Skip to main content
U.S. flag

An official website of the United States government

Official websites use .gov
A .gov website belongs to an official government organization in the United States.

Secure .gov websites use HTTPS
A lock ( ) or https:// means you’ve safely connected to the .gov website. Share sensitive information only on official, secure websites.

Singular Angular Magnetoresistance in a Magnetic Nodal Semimetal



T. Suzuki, L. Savary, J.-P. Liu, Jeffrey W. Lynn, L. Balents, J. G. Checkelsky


Transport coefficients are incisive experimental probes of the low energy, long wavelength properties of correlated electron systems often useful for mapping hidden phases with distinct symmetries. Here we report a new transport signature of spontaneous symmetry breaking in the magnetic Weyl semimetal CeAlGe in the form of singular angular magnetoresistance (SAMR). This angular response approaching 1000% radian-1 is confined along the high symmetry axes with a full width at half maximum less than 1°, significantly sharper than previously observed in bulk magnets. The SAMR phenomena is explained theoretically as an effect due to controllable high resistance domain walls, arising as a consequence of magnetic point group symmetry breaking strongly coupled to a nearly nodal electronic structure. A theoretical model, based on teh crystallography and magnetic anisotropy of CeAlGe, agrees well with the phase diagram mapped experimentally by SAMR, and predicts a spin structure and magnetic phase boundaries consistent with corresponding neutron scattering and thermodynamic measurements, respectively. This study offers a blueprint for engineering magnetic materials with unprecedented angular sensitivity by lattice and site symmetries.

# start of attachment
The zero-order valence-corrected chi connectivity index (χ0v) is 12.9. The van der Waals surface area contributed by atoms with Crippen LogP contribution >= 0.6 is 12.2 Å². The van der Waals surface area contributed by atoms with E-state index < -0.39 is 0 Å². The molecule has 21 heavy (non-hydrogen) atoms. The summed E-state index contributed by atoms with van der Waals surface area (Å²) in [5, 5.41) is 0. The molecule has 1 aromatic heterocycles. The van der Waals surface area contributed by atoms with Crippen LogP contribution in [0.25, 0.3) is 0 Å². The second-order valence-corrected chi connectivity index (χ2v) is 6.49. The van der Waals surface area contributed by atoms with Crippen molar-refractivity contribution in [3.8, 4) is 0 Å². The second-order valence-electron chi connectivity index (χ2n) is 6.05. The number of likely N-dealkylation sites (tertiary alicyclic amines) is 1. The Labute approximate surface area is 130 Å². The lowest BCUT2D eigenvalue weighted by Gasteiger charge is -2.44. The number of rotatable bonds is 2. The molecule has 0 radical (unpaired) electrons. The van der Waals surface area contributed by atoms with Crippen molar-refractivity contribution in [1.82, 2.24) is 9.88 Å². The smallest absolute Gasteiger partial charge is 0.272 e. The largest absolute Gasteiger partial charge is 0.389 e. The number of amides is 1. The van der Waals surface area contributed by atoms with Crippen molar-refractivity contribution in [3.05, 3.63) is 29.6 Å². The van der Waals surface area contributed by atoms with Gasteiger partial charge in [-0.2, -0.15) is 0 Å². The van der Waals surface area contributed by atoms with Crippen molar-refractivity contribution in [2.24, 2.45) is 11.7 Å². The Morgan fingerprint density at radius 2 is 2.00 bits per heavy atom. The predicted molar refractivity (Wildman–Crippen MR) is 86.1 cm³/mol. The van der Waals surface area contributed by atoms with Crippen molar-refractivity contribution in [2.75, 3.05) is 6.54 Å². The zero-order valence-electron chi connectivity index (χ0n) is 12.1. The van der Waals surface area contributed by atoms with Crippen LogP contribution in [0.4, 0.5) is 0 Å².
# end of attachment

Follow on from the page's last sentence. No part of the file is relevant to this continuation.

Weyl Semimetal, Magnetoresistance, Antiferromagnetic long range order, neutron diffraction


Suzuki, T. , Savary, L. , Liu, J. , Lynn, J. , Balents, L. and Checkelsky, J. (2019), Singular Angular Magnetoresistance in a Magnetic Nodal Semimetal, Science, [online], (Accessed April 12, 2024)
Created June 25, 2019, Updated October 12, 2021